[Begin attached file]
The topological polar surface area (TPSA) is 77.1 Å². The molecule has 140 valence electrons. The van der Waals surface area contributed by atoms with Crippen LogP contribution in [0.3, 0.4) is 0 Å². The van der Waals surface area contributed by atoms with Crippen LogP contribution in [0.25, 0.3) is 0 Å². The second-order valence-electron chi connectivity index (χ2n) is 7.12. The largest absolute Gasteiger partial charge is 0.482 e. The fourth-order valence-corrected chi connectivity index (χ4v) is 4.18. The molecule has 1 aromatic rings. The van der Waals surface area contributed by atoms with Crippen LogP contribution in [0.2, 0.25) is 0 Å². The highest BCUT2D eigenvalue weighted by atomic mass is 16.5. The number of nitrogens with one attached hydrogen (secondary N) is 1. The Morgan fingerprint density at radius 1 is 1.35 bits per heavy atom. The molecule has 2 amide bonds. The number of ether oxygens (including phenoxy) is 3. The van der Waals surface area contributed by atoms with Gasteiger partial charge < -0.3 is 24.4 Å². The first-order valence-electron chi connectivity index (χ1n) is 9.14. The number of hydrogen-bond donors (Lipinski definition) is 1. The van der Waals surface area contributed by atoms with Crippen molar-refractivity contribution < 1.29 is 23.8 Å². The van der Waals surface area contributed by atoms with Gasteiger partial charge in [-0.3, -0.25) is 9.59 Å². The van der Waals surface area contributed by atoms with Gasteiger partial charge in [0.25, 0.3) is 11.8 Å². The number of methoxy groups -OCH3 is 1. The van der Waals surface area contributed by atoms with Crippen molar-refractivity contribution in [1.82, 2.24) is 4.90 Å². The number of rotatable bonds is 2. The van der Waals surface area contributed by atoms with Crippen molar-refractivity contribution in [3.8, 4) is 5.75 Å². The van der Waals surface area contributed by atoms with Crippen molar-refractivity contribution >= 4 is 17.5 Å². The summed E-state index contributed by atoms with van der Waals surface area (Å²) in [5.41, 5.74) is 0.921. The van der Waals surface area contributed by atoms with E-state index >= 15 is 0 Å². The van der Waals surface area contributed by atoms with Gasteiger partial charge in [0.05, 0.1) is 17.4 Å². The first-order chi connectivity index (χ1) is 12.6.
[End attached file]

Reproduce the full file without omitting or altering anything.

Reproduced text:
The topological polar surface area (TPSA) is 77.1 Å². The molecule has 140 valence electrons. The van der Waals surface area contributed by atoms with Crippen LogP contribution in [0.3, 0.4) is 0 Å². The van der Waals surface area contributed by atoms with Crippen LogP contribution in [0.25, 0.3) is 0 Å². The second-order valence-electron chi connectivity index (χ2n) is 7.12. The largest absolute Gasteiger partial charge is 0.482 e. The fourth-order valence-corrected chi connectivity index (χ4v) is 4.18. The molecule has 1 aromatic rings. The van der Waals surface area contributed by atoms with Crippen LogP contribution in [0.2, 0.25) is 0 Å². The highest BCUT2D eigenvalue weighted by atomic mass is 16.5. The number of nitrogens with one attached hydrogen (secondary N) is 1. The Morgan fingerprint density at radius 1 is 1.35 bits per heavy atom. The molecule has 2 amide bonds. The number of ether oxygens (including phenoxy) is 3. The van der Waals surface area contributed by atoms with Gasteiger partial charge < -0.3 is 24.4 Å². The first-order valence-electron chi connectivity index (χ1n) is 9.14. The number of hydrogen-bond donors (Lipinski definition) is 1. The van der Waals surface area contributed by atoms with Crippen molar-refractivity contribution < 1.29 is 23.8 Å². The van der Waals surface area contributed by atoms with Gasteiger partial charge in [-0.3, -0.25) is 9.59 Å². The van der Waals surface area contributed by atoms with Gasteiger partial charge in [0.25, 0.3) is 11.8 Å². The number of methoxy groups -OCH3 is 1. The van der Waals surface area contributed by atoms with Crippen molar-refractivity contribution in [1.82, 2.24) is 4.90 Å². The number of rotatable bonds is 2. The van der Waals surface area contributed by atoms with Crippen molar-refractivity contribution in [3.8, 4) is 5.75 Å². The van der Waals surface area contributed by atoms with Crippen molar-refractivity contribution >= 4 is 17.5 Å². The summed E-state index contributed by atoms with van der Waals surface area (Å²) in [5.41, 5.74) is 0.921. The van der Waals surface area contributed by atoms with E-state index >= 15 is 0 Å². The van der Waals surface area contributed by atoms with Gasteiger partial charge in [0.05, 0.1) is 17.4 Å². The first-order chi connectivity index (χ1) is 12.6.